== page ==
“I love you guys,” Kelsey sincerely stated as she looked at Matt, Mason, and me. We had just finished filming another impromptu horror film and were now just sitting in her living room, hanging out. “When I say you guys are my family, I mean that you are my family. I’m so glad that we do this together.” Kelsey often takes lead when it comes to the social media aspect of Fatal Nostalgia. This film group has grown to be her passion and she plans to study film in the future (after two years of Gen Eds at Morningside or WIT). “Fatal Nostalgia isn’t like a family to me; It is a family. We are always growing in numbers and in ideas. [I] Love this group to death,” was one of the statuses that she posted to the Fatal Nostalgia Facebook page.
In the end, Kelsey’s post is not too far off. Aside from the fact that there are two sets of brothers in the group (Matt and me; Max and Garth), the rest of the group is connected as if they really were family. We don’t just get together to make films, we also get together to just hang out, go places, and adventure. It’s grown to not just be a hobby, but a passion for most of us. Matt enjoys this group so much, that he’s organized a plan where when we get rich enough, we’ll all buy out an apartment complex, live there, and just make videos for the rest of our lives. Though it sounds a little difficult to accomplish, I would be lying if I said that it doesn’t sound appealing to me.
In the mean time, we’ll continue making videos for as long as we can.
September 14th, 2014 — Legit Blogs
I am in a soundproof room, and it serves much of its purpose. The only sounds I hear come from this room, and thankfully, there are plenty of them. Aside from the click-clacking of my own keyboard as I type this entry, there are three noises that somewhat blend together in some sort of odd composition. There are two sounds droning along with each other, forming an atonal chord. The hiss of the static and the whoosh of the fan press on together in some sort of perceived unison. Lastly, but not least, are the voices of two of my co-workers calling a local high school game. The rhythm of this noise is much less consistent than the others, but it seems to have a cadence all on its own. I’ve learned the cadence well enough to know when it is my time to take action.
Right now, I’m working as a “Board Op” for Y 101.3, Y Country, one of the stations for Powell Broadcasting. Y Country has a program called the Small Town, Big Time Football Game of the Week every Friday during the high school football season, and I am the one who operates the board while the sportscasters call the game. Every time a break approaches, which is signaled by the commentator’s verbal rhythm, I must play the commercials back at the station as well as rally the signal from the remote area to the broadcast waves. It’s a simple and sometimes boring job, but it’s something in my field.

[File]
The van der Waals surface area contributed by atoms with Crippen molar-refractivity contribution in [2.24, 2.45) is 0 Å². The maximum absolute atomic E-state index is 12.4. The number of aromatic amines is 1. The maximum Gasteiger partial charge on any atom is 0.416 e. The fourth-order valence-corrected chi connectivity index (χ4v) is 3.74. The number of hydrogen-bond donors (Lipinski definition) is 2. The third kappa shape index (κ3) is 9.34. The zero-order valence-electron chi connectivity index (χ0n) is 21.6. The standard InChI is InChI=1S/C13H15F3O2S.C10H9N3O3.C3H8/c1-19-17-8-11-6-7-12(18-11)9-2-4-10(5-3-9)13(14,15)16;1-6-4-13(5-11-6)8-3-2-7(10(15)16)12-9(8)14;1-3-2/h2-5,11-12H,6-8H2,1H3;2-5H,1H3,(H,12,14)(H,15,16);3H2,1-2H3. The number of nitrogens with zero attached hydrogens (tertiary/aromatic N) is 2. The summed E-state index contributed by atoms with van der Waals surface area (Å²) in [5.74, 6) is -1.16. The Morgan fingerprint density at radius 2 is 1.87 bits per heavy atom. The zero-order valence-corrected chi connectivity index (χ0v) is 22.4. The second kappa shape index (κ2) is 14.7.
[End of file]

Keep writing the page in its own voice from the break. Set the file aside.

September 11th, 2014 — Not-so-legit Articles
Aside from a few of your close-knit sports teams, one would not refer their recreational group as a family, but for a certain Sioux City based film group called Fatal Nostalgia, the word “family” is very well fitting. “Fatal Nostalgia isn’t like a family to me; It is a family. We are always growing in numbers and in ideas. [I] Love this group to death,” says Kelsey Dill, one of the original members of the film group.
Fatal Nostalgia started out as an improvisational film group attempting to show their versatility with filming. It began with three members, including Kelsey, her friend Ben, and a buddy of his from high school. Initially, the trio intended to do a different genre for each “Film Improv” that they released every other week, attempting to cover a wide array of story lines, characters, and settings. But as membership and ideas grew, the group began to broaden its horizons beyond their original specifications.
“It’s filmmaking for the sake of filmmaking,” Ben Catus explains. There are no set rules on what sort of film that this group is supposed to make; sometimes it’s funny, sometimes it’s scary, sometimes it’s planned out and scripted, sometimes it’s completely on the spot. After watching a few videos, one could say that it is obvious that this group tends to favor random comedy with what has been called a “unique” sense of humor.
More often than not, harsh language is avoided in videos and any sort of extensive gore or sexual innuendos are absent from these videos. This is not due to any censorship stipulations or intended audience, but rather simply the flow of the unusual humor that comes from these young film-makers. One could say that not only is Fatal Nostalgia a family, but it is inadvertently a family friendly film group.
The term “family” also applies to Fatal Nostalgia in a literal sense. Two sets of brothers: Ben and Matt Catus, plus Garth and Max Servis, are four of the core acting troupe within the group. Believe it or not, it isn’t actually nepotism that brings these brothers together in the group, but rather, past experience with each other.